more pixels are better!

Started Dec 14, 2008 | Discussions thread
DaSonyGuy Forum Pro • Posts: 12,351
Re: Perhaps you can explain...

ejmartin wrote:

... the following then:

http://forums.dpreview.com/forums/read.asp?forum=1018&message=30190836
http://forums.dpreview.com/forums/read.asp?forum=1018&message=30211624

Explain?...OK...Never heard of in-camera noise reduction?

Here are some relevent quotes from Phils 50D review to save me the trouble of repeating myself:

"The 50D produces comparatively clean output that demonstrates a well balanced mixture of chroma and luminance noise reduction. However at ISO 1600 and above it can't quite keep up with the D300 in terms of detail retention. The Canon's more heavy-handed luminance noise reduction inevitably leads to some blurring of fine detail. Output up to ISO 3200 is usable, ISO 6400 should be reserved for emergencies and the inclusion of the ISO 12800 setting was quite frankly pointless."

"Canon first introduced 'High ISO Noise Reduction' on the EOS 40D. While the first generation of this feature only offered one level of noise reduction, its latest incarnation gives you three (Low, Standard, Strong) which can be controlled via C.Fn II-2. Of course there is also an 'Off' setting. As you can see from the graph below the 'on' options appear to apply a fairly even mix of chroma and luminance noise reduction at all settings. When noise reduction is set at 'Low' its effect is pretty marginal, the 'Strong' setting leads to a visible loss of detail from fairly low ISOs. The 'Standard' setting seems to be, depending on your preferences, a pretty good compromise to work with. Please note that the 'Strong' setting reduces buffer space in continuous drive and that even at the 'Off' setting the JPG engine still applies some noise reduction to the image. If you want to get completely rid of NR shooting RAW is your only option."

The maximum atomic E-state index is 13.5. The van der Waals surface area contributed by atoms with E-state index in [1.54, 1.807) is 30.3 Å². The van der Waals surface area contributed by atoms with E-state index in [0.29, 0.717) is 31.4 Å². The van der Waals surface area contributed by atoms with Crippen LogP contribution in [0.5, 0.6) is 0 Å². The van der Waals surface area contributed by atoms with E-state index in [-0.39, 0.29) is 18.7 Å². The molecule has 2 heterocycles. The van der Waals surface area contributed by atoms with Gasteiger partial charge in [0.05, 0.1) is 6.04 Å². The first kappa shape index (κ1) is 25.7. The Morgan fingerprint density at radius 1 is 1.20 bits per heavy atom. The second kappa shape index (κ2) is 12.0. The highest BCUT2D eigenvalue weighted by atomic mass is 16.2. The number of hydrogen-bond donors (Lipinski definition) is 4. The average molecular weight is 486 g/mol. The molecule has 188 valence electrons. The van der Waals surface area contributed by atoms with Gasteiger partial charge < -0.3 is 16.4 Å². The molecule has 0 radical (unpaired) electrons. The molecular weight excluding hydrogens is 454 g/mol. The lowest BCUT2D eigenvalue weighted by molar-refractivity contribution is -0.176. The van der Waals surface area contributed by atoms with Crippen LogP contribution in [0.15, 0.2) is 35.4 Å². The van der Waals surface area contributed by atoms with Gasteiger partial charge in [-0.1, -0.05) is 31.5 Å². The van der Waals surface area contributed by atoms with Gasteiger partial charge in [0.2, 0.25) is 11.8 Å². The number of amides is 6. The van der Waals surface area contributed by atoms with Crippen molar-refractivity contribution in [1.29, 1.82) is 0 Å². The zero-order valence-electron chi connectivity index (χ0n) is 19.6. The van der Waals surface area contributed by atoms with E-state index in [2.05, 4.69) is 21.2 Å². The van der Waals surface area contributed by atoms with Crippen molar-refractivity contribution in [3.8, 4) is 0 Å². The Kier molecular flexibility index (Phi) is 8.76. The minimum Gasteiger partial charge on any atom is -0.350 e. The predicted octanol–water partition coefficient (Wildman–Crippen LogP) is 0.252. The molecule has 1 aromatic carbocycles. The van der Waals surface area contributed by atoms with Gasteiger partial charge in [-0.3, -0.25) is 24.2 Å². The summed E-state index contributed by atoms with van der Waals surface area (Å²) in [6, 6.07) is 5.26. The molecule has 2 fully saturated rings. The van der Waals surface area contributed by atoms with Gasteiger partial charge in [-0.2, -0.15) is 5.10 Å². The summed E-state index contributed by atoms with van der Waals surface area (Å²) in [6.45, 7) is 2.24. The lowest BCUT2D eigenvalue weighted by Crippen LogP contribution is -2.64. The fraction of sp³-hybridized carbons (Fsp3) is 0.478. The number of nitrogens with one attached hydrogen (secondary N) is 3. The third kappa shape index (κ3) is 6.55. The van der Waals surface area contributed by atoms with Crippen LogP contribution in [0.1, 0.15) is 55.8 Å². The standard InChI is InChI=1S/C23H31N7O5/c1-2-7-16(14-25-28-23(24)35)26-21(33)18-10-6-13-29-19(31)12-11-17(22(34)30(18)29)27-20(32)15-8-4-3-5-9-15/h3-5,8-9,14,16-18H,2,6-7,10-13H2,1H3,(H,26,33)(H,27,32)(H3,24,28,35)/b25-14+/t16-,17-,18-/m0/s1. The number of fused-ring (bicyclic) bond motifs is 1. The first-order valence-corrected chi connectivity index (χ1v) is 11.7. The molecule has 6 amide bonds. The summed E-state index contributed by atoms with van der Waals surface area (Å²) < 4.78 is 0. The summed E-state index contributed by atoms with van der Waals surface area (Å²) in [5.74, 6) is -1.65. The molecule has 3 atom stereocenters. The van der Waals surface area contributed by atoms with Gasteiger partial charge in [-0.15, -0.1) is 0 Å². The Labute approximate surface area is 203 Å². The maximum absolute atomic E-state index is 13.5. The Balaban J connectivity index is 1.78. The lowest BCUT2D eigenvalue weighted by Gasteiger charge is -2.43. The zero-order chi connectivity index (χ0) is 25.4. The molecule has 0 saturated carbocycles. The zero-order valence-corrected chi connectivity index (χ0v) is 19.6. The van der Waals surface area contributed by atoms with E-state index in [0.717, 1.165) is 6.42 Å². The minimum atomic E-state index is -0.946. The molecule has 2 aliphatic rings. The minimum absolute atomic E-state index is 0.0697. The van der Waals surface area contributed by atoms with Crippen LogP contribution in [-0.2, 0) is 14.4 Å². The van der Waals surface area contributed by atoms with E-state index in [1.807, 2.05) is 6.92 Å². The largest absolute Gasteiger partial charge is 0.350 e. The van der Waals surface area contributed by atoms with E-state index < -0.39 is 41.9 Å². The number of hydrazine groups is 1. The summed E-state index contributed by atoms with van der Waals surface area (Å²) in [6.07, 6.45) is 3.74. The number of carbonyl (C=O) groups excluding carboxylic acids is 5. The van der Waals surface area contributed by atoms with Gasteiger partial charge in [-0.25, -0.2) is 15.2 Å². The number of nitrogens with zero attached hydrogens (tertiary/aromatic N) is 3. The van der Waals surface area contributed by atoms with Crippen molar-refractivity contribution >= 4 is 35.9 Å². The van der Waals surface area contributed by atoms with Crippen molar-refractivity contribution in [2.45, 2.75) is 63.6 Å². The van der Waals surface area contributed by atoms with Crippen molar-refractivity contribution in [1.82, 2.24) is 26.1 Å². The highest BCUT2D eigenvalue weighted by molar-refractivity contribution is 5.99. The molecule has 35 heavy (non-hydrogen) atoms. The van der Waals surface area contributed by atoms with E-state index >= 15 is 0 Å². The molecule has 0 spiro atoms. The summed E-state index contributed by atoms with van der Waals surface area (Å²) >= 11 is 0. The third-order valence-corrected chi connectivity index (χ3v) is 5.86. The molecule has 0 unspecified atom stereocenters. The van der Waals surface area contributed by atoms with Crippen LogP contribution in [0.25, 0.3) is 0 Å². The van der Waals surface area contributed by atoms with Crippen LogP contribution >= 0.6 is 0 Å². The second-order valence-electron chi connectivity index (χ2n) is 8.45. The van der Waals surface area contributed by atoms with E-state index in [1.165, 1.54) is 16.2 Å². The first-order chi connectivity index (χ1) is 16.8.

"Switching to our benchmark RAW converter, Adobe Camera RAW equalizes image processing between the two cameras and allows us to get a much better idea of the level of detail actually captured. As you can see both cameras images look crisper and exhibit better detail but the 40D stills beats the newer model in terms of per pixel detail."

Bob does'nt think there is such a thing as "per pixel detail"...Are you still prepared to go along with him now?

The quote continues:

"Despite of a 22% increase in vertical and horizontal resolution the extra detail captured by the 50D is marginal."

Here I disagree...To my eyes the 40D is actually capturing MORE detail, at least going by Phils samples but again, this is probably due to much better pixel level quality, which in turn is due to the 40D's larger photosites.

Please use quantitative analysis rather than the erroneous internet
mythology you have been spouting.

I dont need to because Phil has already done it, right here on dpreview.
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